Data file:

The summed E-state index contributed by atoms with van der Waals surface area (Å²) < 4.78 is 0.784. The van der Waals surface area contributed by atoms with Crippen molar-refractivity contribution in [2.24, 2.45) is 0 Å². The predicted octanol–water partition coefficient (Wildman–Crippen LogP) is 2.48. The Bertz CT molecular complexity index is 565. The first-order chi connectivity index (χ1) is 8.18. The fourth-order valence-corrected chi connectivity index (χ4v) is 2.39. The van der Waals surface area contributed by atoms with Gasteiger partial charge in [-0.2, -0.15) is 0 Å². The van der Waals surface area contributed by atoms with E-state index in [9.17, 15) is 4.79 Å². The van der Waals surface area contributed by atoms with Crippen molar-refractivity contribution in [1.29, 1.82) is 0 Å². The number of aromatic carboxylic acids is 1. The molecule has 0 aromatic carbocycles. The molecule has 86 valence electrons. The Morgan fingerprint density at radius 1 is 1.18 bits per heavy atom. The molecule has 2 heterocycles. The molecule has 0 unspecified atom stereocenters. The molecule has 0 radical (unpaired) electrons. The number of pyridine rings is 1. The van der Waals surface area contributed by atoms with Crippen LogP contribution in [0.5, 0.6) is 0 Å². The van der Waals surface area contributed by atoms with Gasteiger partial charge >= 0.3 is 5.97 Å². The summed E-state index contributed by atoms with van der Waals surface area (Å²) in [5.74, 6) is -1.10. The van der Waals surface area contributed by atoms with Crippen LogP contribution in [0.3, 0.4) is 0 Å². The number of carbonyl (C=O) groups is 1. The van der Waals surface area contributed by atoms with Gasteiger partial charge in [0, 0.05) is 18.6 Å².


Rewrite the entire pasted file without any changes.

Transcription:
The summed E-state index contributed by atoms with van der Waals surface area (Å²) < 4.78 is 0.784. The van der Waals surface area contributed by atoms with Crippen molar-refractivity contribution in [2.24, 2.45) is 0 Å². The predicted octanol–water partition coefficient (Wildman–Crippen LogP) is 2.48. The Bertz CT molecular complexity index is 565. The first-order chi connectivity index (χ1) is 8.18. The fourth-order valence-corrected chi connectivity index (χ4v) is 2.39. The van der Waals surface area contributed by atoms with Gasteiger partial charge in [-0.2, -0.15) is 0 Å². The van der Waals surface area contributed by atoms with E-state index in [9.17, 15) is 4.79 Å². The van der Waals surface area contributed by atoms with Crippen molar-refractivity contribution in [1.29, 1.82) is 0 Å². The number of aromatic carboxylic acids is 1. The molecule has 0 aromatic carbocycles. The molecule has 86 valence electrons. The Morgan fingerprint density at radius 1 is 1.18 bits per heavy atom. The molecule has 2 heterocycles. The molecule has 0 unspecified atom stereocenters. The molecule has 0 radical (unpaired) electrons. The number of pyridine rings is 1. The van der Waals surface area contributed by atoms with Crippen LogP contribution in [0.5, 0.6) is 0 Å². The van der Waals surface area contributed by atoms with Gasteiger partial charge >= 0.3 is 5.97 Å². The summed E-state index contributed by atoms with van der Waals surface area (Å²) in [5.74, 6) is -1.10. The van der Waals surface area contributed by atoms with Crippen LogP contribution in [0.3, 0.4) is 0 Å². The number of carbonyl (C=O) groups is 1. The van der Waals surface area contributed by atoms with Gasteiger partial charge in [0, 0.05) is 18.6 Å².